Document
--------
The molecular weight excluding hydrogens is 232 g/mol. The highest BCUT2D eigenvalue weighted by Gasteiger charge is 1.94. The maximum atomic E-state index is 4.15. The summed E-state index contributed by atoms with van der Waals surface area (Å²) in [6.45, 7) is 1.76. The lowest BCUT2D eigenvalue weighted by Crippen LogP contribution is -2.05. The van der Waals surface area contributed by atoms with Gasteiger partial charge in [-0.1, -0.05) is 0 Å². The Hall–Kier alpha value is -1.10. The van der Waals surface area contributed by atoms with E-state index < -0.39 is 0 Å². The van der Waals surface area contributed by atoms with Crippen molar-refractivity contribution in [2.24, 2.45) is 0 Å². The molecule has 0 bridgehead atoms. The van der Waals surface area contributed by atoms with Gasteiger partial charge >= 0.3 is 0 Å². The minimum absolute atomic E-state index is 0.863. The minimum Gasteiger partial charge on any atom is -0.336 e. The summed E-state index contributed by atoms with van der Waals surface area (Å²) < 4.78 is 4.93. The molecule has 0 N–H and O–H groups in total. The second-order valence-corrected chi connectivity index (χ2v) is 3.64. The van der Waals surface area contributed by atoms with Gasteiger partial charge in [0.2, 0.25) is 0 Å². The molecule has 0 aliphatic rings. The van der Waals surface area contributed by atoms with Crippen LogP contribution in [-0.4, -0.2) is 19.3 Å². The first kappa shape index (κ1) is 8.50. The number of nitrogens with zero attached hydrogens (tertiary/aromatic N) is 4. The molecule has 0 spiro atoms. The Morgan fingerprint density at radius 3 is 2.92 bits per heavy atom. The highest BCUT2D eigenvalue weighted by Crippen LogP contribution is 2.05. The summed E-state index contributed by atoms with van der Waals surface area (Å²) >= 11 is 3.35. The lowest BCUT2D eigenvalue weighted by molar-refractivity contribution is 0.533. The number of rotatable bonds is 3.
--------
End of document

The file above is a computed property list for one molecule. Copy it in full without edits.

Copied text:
The molecular weight excluding hydrogens is 232 g/mol. The highest BCUT2D eigenvalue weighted by Gasteiger charge is 1.94. The maximum atomic E-state index is 4.15. The summed E-state index contributed by atoms with van der Waals surface area (Å²) in [6.45, 7) is 1.76. The lowest BCUT2D eigenvalue weighted by Crippen LogP contribution is -2.05. The van der Waals surface area contributed by atoms with Gasteiger partial charge in [-0.1, -0.05) is 0 Å². The Hall–Kier alpha value is -1.10. The van der Waals surface area contributed by atoms with E-state index < -0.39 is 0 Å². The van der Waals surface area contributed by atoms with Crippen molar-refractivity contribution in [2.24, 2.45) is 0 Å². The molecule has 0 bridgehead atoms. The van der Waals surface area contributed by atoms with Gasteiger partial charge >= 0.3 is 0 Å². The minimum absolute atomic E-state index is 0.863. The minimum Gasteiger partial charge on any atom is -0.336 e. The summed E-state index contributed by atoms with van der Waals surface area (Å²) < 4.78 is 4.93. The molecule has 0 N–H and O–H groups in total. The second-order valence-corrected chi connectivity index (χ2v) is 3.64. The van der Waals surface area contributed by atoms with Gasteiger partial charge in [0.2, 0.25) is 0 Å². The molecule has 0 aliphatic rings. The van der Waals surface area contributed by atoms with Crippen LogP contribution in [-0.4, -0.2) is 19.3 Å². The first kappa shape index (κ1) is 8.50. The number of nitrogens with zero attached hydrogens (tertiary/aromatic N) is 4. The molecule has 0 spiro atoms. The Morgan fingerprint density at radius 3 is 2.92 bits per heavy atom. The highest BCUT2D eigenvalue weighted by Crippen LogP contribution is 2.05. The summed E-state index contributed by atoms with van der Waals surface area (Å²) >= 11 is 3.35. The lowest BCUT2D eigenvalue weighted by molar-refractivity contribution is 0.533. The number of rotatable bonds is 3.